Well, that's fun about it because that's little by little. It's almost like playing with LEGO. You try the different sizes. How much does it color if it's here? Working with it, it is quite easy with a film like this because it became very clear, very fast. It's also often in the script that you need these montages between the scenes where we can have these musical montages of island and animals where I as an audience also can put some of my own stuff into what might just have happened.

When you see the bird jumping after the other bird, suddenly it becomes almost a commentary on what you've just experienced. There's the goat looking at you, and you become very aware that it is actually looking at you as a person in the cinema, and it's very intimidating. Little by little, you add so many things — even the way Jenny's treated. He has so much love for animals and you really sense that. We put a lot of time and a lot of effort in trying to make it as effortless and real as possible with the animals.

Jenny is a prominent character in the movie, as well. How did you interpret her place in the story?

There's probably a lot of Google [searches for] "How can I get a miniature donkey?" these days. Pretty cute, right? I found it interesting Martin gives Jenny a voice with the bell. That goes for the whole sound design, that if you peel back and if you hold back all the ambience and make it very sparse, a very quiet movie, then these plot sounds, little by little, you can place them. They become extremely present. You can have a small bell, even before Jenny enters the scene and you instantly know that it's something related between Pádraic and Jenny.

The movie isn't exactly violent, but of course, the loss of fingers have a visceral impact. How much did you want to or not want to linger on the self-inflicted pain?

We didn't have so many [options there]. I don't think Martin at all was interested in that. I think it shouldn't be too on the nose. It's not something we want to dwell on, but it's more of a character study of a person who behaves this way and who does that and why does he do it? Martin said when he was writing the script, it's something suddenly the character said while he was writing it. It wasn't an idea [he always had]. There are a lot of ways you can interpret that I'm not going to go into, but you could see it in many different ways why he does it and how he does it.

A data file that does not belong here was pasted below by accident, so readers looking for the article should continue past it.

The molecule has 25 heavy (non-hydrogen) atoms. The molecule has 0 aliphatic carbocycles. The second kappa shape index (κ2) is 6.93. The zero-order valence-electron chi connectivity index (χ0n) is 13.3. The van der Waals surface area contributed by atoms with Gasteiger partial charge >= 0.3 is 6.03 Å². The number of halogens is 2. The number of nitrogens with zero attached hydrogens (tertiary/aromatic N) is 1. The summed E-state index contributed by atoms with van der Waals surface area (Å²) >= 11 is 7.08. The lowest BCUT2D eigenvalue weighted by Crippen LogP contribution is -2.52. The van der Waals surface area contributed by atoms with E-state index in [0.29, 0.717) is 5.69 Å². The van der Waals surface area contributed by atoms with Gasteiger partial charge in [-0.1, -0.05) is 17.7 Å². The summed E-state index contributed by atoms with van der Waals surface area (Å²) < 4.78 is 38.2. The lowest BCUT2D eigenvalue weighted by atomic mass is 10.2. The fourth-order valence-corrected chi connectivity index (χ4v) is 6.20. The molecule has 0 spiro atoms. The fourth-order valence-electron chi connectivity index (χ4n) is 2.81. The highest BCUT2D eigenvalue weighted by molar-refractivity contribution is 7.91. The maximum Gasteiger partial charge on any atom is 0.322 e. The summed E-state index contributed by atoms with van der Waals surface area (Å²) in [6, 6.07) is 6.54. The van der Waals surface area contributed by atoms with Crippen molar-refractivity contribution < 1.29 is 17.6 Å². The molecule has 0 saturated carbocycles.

It's more about what he does compared to what we show, because we don't show a lot. I mean, maybe that might even be worse for some people, which is interesting. I remember this show, this Danish show, where everyone was talking about the scene that was never in the movie [of chopping off fingers]. Never had that scene, but it was like the visual of the whole story. The first time you heard it, it almost became a scene that everyone was 100% sure you showed. I'm almost sure someone will have experienced in this film that you've seen Colm cut one of his fingers up, but you've never seen any of it.

I like how you describe the process of little by little. In your gut, when do you know the bigger picture is accomplished?

Well, it's over a period of time, of course, but this process was really nice. Sometimes you still work with structure up to almost the end of it, trying to find the balance of the film. Here, it was very clear what we had and where Martin wanted to take the film and what scenes we didn't want to be present in the film and how to find that rhythm of the length of film. You can also be much more precise in some of the smaller elements which you normally wouldn't put so much time into. I would say we've turned every stone. I think Martin would feel the same — that he tried most of the things and it's an active decision to do it this way more than out of a need of, "Why didn't we have that?" Suddenly, you just know that it clicks.

"The Banshees of Inisherin" has been nominated for nine Academy Awards, including Best Film Editing.